cajeta edit 1

If you google “dulce de leche recipe” or “cajeta recipe,” the most popular result involves nothing but canned sweetened condensed milk. You boil it, in its can (potential explosions notwithstanding), until it reduces into something kind of tasty. I don’t understand why people choose to make it this way when there is a way to make it almost as easily and infinitely more delicious. Drizzle this over cheesecake, use it on or in ice cream, as a dip for fruit, an addition to your coffee or hot cocoa, or just on a spoon destined for your mouth.

Traditionally, cajeta is made with goat’s milk, which gives a fantastic tang to the finished product, but the cow’s milk version, dulce de leche, is also delicious. Depending on the resource you use, some folks say that they are interchangeable and others say they aren’t, but to me, it’s just semantics. Regardless of the type of milk you use, cook this in a large pot- milk has a tendency to foam and boil over, and the addition of baking soda exacerbates this, especially when you stir the milk. You want a lot of space for the milk to expand, so if you don’t have a pot large enough, consider halving the recipe. Though this takes a couple of hours to make, there isn’t much work to do other than stirring it and making sure it doesn’t boil over, making it ideal to make while you are busy doing other things in the kitchen.



1 gallon of whole milk (goat’s milk is traditionally used, but cow’s milk works well)

4-5 cups sugar (I use 4 cups, but tend to like mine a bit less sweet than most people)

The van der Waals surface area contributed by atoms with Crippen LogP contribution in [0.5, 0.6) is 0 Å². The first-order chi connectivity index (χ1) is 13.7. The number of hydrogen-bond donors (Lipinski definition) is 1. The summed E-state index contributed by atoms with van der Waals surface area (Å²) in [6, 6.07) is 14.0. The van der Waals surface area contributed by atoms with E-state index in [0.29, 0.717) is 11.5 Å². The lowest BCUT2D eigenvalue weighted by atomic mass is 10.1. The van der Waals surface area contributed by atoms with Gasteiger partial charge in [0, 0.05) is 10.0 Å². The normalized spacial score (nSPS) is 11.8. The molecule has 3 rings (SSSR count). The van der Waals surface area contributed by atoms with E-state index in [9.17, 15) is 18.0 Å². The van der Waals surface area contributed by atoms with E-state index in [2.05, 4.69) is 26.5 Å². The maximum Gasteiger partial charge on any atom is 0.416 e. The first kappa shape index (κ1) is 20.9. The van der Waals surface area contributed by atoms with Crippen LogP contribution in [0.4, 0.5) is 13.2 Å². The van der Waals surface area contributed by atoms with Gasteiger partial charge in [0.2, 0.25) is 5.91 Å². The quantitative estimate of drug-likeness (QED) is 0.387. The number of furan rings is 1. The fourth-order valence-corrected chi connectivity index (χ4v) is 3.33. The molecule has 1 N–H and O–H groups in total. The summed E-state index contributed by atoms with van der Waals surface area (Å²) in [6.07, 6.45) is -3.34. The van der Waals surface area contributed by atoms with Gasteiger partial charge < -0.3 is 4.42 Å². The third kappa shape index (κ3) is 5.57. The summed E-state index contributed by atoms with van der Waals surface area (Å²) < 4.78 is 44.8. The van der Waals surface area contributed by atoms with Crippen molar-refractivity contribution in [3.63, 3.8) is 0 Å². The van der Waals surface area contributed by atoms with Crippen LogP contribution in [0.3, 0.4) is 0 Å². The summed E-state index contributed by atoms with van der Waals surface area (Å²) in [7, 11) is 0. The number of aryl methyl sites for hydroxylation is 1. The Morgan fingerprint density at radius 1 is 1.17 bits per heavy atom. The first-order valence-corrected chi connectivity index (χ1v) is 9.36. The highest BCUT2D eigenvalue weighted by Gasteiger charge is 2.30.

One vanilla bean, split and scraped

1/2 teaspoon kosher salt

1 teaspoon baking soda

1. Pour the milk into a very large pot and add the sugar, vanilla bean scrapings and pod, and salt. Over medium heat, bring the milk to a simmer, stirring to help dissolve the sugar.

2. Once the milk has come to a simmer, remove it from the heat and stir in the baking soda. It will likely foam. Once the foam has subsided, return the pot to medium-low heat and allow it to simmer until a caramel color. This can take a couple of hours. Keep an eye on the heat- you want to keep it at a low simmer so it doesn’t boil over, so you may need to adjust the burner temperature. As the cooking progresses, you’ll want to stir the cajeta more often to avoid scorching.

3. Once the cajeta has reached a caramel brown color, use a spoon to drip a tiny bit on a plate. Let it cool and check the consistency. If the cajeta on the plate is the consistency of a runny honey, it is done; if it is too thick, add a couple of tablespoons of water to the pot to thin it to that consistency.

4. When the cajeta is fully cooked, pour it through a fine mesh strainer that is set over a glass collection container of your choice (mason jars are ideal here). Let cool, then refrigerate. It should keep for at least six weeks in the refrigerator, and likely more. Before serving, warm the cajeta to pouring consistency.

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